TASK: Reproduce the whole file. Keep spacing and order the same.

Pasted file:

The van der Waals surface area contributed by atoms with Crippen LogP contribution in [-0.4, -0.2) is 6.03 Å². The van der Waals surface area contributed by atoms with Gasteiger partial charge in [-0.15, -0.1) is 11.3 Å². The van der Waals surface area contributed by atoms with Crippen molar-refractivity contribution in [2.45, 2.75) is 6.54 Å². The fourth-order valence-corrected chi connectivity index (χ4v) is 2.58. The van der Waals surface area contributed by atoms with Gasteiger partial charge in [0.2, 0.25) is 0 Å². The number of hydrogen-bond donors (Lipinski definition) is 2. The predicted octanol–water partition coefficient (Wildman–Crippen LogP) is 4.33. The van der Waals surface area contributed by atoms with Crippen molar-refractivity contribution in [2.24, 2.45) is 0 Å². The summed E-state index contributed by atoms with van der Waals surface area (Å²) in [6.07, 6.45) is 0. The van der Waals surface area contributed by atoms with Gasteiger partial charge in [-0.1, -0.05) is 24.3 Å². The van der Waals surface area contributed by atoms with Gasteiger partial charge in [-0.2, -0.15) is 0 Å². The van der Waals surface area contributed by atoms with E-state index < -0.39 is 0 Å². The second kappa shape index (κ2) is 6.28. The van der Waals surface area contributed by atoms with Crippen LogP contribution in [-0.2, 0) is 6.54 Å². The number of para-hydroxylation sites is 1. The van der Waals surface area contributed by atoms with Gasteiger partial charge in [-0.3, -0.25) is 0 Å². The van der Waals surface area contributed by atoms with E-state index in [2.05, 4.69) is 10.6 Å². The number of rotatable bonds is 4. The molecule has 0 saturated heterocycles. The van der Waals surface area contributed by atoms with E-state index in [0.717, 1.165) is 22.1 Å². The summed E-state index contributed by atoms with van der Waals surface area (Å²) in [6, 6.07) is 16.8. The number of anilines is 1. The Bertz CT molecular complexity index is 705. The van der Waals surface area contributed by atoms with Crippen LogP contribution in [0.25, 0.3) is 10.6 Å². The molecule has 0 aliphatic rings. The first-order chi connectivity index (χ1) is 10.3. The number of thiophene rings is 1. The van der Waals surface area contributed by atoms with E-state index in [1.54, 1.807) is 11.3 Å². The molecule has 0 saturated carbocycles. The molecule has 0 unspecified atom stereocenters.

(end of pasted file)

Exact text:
The van der Waals surface area contributed by atoms with Crippen LogP contribution in [-0.4, -0.2) is 6.03 Å². The van der Waals surface area contributed by atoms with Gasteiger partial charge in [-0.15, -0.1) is 11.3 Å². The van der Waals surface area contributed by atoms with Crippen molar-refractivity contribution in [2.45, 2.75) is 6.54 Å². The fourth-order valence-corrected chi connectivity index (χ4v) is 2.58. The van der Waals surface area contributed by atoms with Gasteiger partial charge in [0.2, 0.25) is 0 Å². The number of hydrogen-bond donors (Lipinski definition) is 2. The predicted octanol–water partition coefficient (Wildman–Crippen LogP) is 4.33. The van der Waals surface area contributed by atoms with Crippen molar-refractivity contribution in [2.24, 2.45) is 0 Å². The summed E-state index contributed by atoms with van der Waals surface area (Å²) in [6.07, 6.45) is 0. The van der Waals surface area contributed by atoms with Gasteiger partial charge in [-0.1, -0.05) is 24.3 Å². The van der Waals surface area contributed by atoms with Gasteiger partial charge in [-0.2, -0.15) is 0 Å². The van der Waals surface area contributed by atoms with E-state index < -0.39 is 0 Å². The second kappa shape index (κ2) is 6.28. The van der Waals surface area contributed by atoms with Crippen LogP contribution in [-0.2, 0) is 6.54 Å². The number of para-hydroxylation sites is 1. The van der Waals surface area contributed by atoms with Gasteiger partial charge in [-0.3, -0.25) is 0 Å². The van der Waals surface area contributed by atoms with E-state index in [2.05, 4.69) is 10.6 Å². The number of rotatable bonds is 4. The molecule has 0 saturated heterocycles. The van der Waals surface area contributed by atoms with E-state index in [0.717, 1.165) is 22.1 Å². The summed E-state index contributed by atoms with van der Waals surface area (Å²) in [6, 6.07) is 16.8. The number of anilines is 1. The Bertz CT molecular complexity index is 705. The van der Waals surface area contributed by atoms with Crippen LogP contribution in [0.25, 0.3) is 10.6 Å². The molecule has 0 aliphatic rings. The first-order chi connectivity index (χ1) is 10.3. The number of thiophene rings is 1. The van der Waals surface area contributed by atoms with E-state index in [1.54, 1.807) is 11.3 Å². The molecule has 0 saturated carbocycles. The molecule has 0 unspecified atom stereocenters.